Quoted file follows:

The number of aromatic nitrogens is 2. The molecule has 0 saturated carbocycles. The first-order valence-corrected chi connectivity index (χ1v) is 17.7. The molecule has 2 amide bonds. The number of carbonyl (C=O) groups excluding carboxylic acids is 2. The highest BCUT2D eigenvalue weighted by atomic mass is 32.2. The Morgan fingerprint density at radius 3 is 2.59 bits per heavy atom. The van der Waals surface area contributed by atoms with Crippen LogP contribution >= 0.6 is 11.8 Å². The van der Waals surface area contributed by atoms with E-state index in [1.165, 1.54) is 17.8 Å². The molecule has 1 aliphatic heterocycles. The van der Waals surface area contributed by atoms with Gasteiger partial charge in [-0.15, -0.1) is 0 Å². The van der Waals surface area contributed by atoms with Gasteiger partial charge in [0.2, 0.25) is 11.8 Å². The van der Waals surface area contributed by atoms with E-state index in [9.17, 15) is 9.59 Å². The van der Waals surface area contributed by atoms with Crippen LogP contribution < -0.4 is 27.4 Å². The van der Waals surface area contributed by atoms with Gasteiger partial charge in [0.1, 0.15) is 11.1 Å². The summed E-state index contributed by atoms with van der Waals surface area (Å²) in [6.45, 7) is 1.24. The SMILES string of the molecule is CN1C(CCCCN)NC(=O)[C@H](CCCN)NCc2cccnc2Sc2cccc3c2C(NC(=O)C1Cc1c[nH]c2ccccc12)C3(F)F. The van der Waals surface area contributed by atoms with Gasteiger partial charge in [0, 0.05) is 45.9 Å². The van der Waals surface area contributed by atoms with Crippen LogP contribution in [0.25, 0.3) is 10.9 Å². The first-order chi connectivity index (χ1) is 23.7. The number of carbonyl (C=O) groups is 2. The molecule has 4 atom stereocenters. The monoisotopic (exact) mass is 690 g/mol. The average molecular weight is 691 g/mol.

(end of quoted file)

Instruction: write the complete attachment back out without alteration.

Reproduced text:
The number of aromatic nitrogens is 2. The molecule has 0 saturated carbocycles. The first-order valence-corrected chi connectivity index (χ1v) is 17.7. The molecule has 2 amide bonds. The number of carbonyl (C=O) groups excluding carboxylic acids is 2. The highest BCUT2D eigenvalue weighted by atomic mass is 32.2. The Morgan fingerprint density at radius 3 is 2.59 bits per heavy atom. The van der Waals surface area contributed by atoms with Crippen LogP contribution >= 0.6 is 11.8 Å². The van der Waals surface area contributed by atoms with E-state index in [1.165, 1.54) is 17.8 Å². The molecule has 1 aliphatic heterocycles. The van der Waals surface area contributed by atoms with Gasteiger partial charge in [-0.15, -0.1) is 0 Å². The van der Waals surface area contributed by atoms with Gasteiger partial charge in [0.2, 0.25) is 11.8 Å². The van der Waals surface area contributed by atoms with E-state index in [9.17, 15) is 9.59 Å². The van der Waals surface area contributed by atoms with Crippen LogP contribution < -0.4 is 27.4 Å². The van der Waals surface area contributed by atoms with Gasteiger partial charge in [0.1, 0.15) is 11.1 Å². The summed E-state index contributed by atoms with van der Waals surface area (Å²) in [6.45, 7) is 1.24. The SMILES string of the molecule is CN1C(CCCCN)NC(=O)[C@H](CCCN)NCc2cccnc2Sc2cccc3c2C(NC(=O)C1Cc1c[nH]c2ccccc12)C3(F)F. The van der Waals surface area contributed by atoms with Gasteiger partial charge in [0, 0.05) is 45.9 Å². The van der Waals surface area contributed by atoms with Crippen LogP contribution in [0.25, 0.3) is 10.9 Å². The first-order chi connectivity index (χ1) is 23.7. The number of carbonyl (C=O) groups is 2. The molecule has 4 atom stereocenters. The monoisotopic (exact) mass is 690 g/mol. The average molecular weight is 691 g/mol.